Anthony J. Carbone   795,403,647   N/A   29,670,501   N/A   N/A
    Barbara Hackman Franklin   803,088,275   N/A   21,985,873   N/A   N/A
    Andrew N. Liveris   798,048,078   N/A   27,026,070   N/A   N/A
    Harold T. Shapiro   804,165,687   N/A   20,908,461   N/A   N/A

2.

 

Ratification of the appointment of Deloitte & Touche LLP as the Company's independent auditors for 2005

 

803,911,425

 

15,299,911

 

N/A

 

5,862,812

 

N/A

3.

 

Stockholder Proposal on Certain Toxic Substances

 

48,638,499

 

583,956,287

 

N/A

 

74,108,915

 

118,370,447

N/A—Not applicable


ITEM 6. EXHIBITS.

        See the Exhibit Index on page 40 of this Quarterly Report on Form 10-Q for exhibits filed with this report.

37



The Dow Chemical Company and Subsidiaries
Trademark Listing

        The following trademarks of The Dow Chemical Company appear in this report: ENGAGE, NORDEL, TYRIN

        The following trademark of Ashland, Inc. appears in this report: DERAKANE

        The following trademark of FilmTec Corporation appears in this report: FILMTEC

        The following trademark of Hampshire Chemical Corp. appears in this report: HAMPOSYL

        The following trademark of Union Carbide Corporation appears in this report: UCAR

38



The Dow Chemical Company and Subsidiaries
Signature

        Pursuant to the requirements of the Securities Exchange Act of 1934, the registrant has duly caused this report to be signed on its behalf by the undersigned thereunto duly authorized.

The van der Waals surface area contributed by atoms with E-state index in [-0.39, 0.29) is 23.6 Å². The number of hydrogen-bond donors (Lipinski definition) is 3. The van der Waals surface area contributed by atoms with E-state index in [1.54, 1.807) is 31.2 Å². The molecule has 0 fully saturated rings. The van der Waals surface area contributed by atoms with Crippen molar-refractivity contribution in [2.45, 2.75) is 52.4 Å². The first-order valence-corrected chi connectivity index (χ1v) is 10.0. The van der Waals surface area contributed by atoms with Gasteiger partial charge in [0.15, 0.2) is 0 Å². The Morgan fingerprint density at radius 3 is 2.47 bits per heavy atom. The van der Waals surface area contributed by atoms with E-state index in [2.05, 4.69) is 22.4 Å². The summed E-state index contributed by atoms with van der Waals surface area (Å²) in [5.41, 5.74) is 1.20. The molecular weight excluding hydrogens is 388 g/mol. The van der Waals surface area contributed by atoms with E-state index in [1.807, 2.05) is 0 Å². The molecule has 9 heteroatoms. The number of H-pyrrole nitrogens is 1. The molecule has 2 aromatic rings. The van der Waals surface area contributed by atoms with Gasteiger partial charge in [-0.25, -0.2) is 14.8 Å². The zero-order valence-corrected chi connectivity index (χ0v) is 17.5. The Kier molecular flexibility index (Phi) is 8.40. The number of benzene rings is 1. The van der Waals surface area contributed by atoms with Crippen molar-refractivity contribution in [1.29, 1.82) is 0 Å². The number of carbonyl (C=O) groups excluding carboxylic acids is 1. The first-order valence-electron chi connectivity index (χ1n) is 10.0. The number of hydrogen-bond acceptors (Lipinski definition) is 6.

THE DOW CHEMICAL COMPANY
Registrant

Date: August 2, 2005

 

 

 

 

/s/  
FRANK H. BROD      
Frank H. Brod
Corporate Vice President and Controller

39



The Dow Chemical Company and Subsidiaries
Exhibit Index

EXHIBIT NO.

  DESCRIPTION

10(ee)

 

A copy of the template for communication to employee Directors who are decelerating pursuant to The Dow Chemical Company Retirement Policy for Employee Directors

23

 

Analysis, Research & Planning Corporation's Consent.

31(a)

 

Certification Pursuant to Section 302 of the Sarbanes-Oxley Act of 2002.

31(b)

 

Certification Pursuant to Section 302 of the Sarbanes-Oxley Act of 2002.

32(a)

 

Certification Pursuant to Section 906 of the Sarbanes-Oxley Act of 2002.

32(b)

 

Certification Pursuant to Section 906 of the Sarbanes-Oxley Act of 2002.

40




QuickLinks

The Dow Chemical Company Table of Contents
The Dow Chemical Company and Subsidiaries Consolidated Statements of Income
The Dow Chemical Company and Subsidiaries Consolidated Balance Sheets
The Dow Chemical Company and Subsidiaries Consolidated Statements of Cash Flows
The Dow Chemical Company and Subsidiaries Consolidated Statements of Comprehensive Income
The Dow Chemical Company and Subsidiaries PART I—FINANCIAL INFORMATION, Item 1. Financial Statements. Notes to the Consolidated Financial Statements
The Dow Chemical Company and Subsidiaries PART I—FINANCIAL INFORMATION, Item 2. Management's Discussion and Analysis of Financial Condition and Results of Operations.
The Dow Chemical Company and Subsidiaries PART I—FINANCIAL INFORMATION
The Dow Chemical Company and Subsidiaries PART II—OTHER INFORMATION
The Dow Chemical Company and Subsidiaries Trademark Listing
The Dow Chemical Company and Subsidiaries Signature
The Dow Chemical Company and Subsidiaries Exhibit Index